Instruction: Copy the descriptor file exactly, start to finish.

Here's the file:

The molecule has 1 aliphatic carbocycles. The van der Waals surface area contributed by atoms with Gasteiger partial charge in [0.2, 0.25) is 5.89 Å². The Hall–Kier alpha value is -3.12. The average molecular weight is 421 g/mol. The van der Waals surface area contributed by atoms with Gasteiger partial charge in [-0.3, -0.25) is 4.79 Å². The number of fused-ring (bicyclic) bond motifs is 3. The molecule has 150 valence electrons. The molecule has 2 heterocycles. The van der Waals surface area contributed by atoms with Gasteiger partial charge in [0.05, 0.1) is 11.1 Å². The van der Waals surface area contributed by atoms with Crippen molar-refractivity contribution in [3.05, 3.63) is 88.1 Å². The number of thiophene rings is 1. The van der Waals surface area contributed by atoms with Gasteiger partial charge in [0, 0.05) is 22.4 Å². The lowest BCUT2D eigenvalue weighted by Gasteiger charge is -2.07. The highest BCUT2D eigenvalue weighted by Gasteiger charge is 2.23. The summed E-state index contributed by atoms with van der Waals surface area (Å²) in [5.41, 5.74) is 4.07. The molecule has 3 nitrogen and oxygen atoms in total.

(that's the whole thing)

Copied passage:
The molecule has 1 aliphatic carbocycles. The van der Waals surface area contributed by atoms with Gasteiger partial charge in [0.2, 0.25) is 5.89 Å². The Hall–Kier alpha value is -3.12. The average molecular weight is 421 g/mol. The van der Waals surface area contributed by atoms with Gasteiger partial charge in [-0.3, -0.25) is 4.79 Å². The number of fused-ring (bicyclic) bond motifs is 3. The molecule has 150 valence electrons. The molecule has 2 heterocycles. The van der Waals surface area contributed by atoms with Gasteiger partial charge in [0.05, 0.1) is 11.1 Å². The van der Waals surface area contributed by atoms with Crippen molar-refractivity contribution in [3.05, 3.63) is 88.1 Å². The number of thiophene rings is 1. The van der Waals surface area contributed by atoms with Gasteiger partial charge in [0, 0.05) is 22.4 Å². The lowest BCUT2D eigenvalue weighted by Gasteiger charge is -2.07. The highest BCUT2D eigenvalue weighted by Gasteiger charge is 2.23. The summed E-state index contributed by atoms with van der Waals surface area (Å²) in [5.41, 5.74) is 4.07. The molecule has 3 nitrogen and oxygen atoms in total.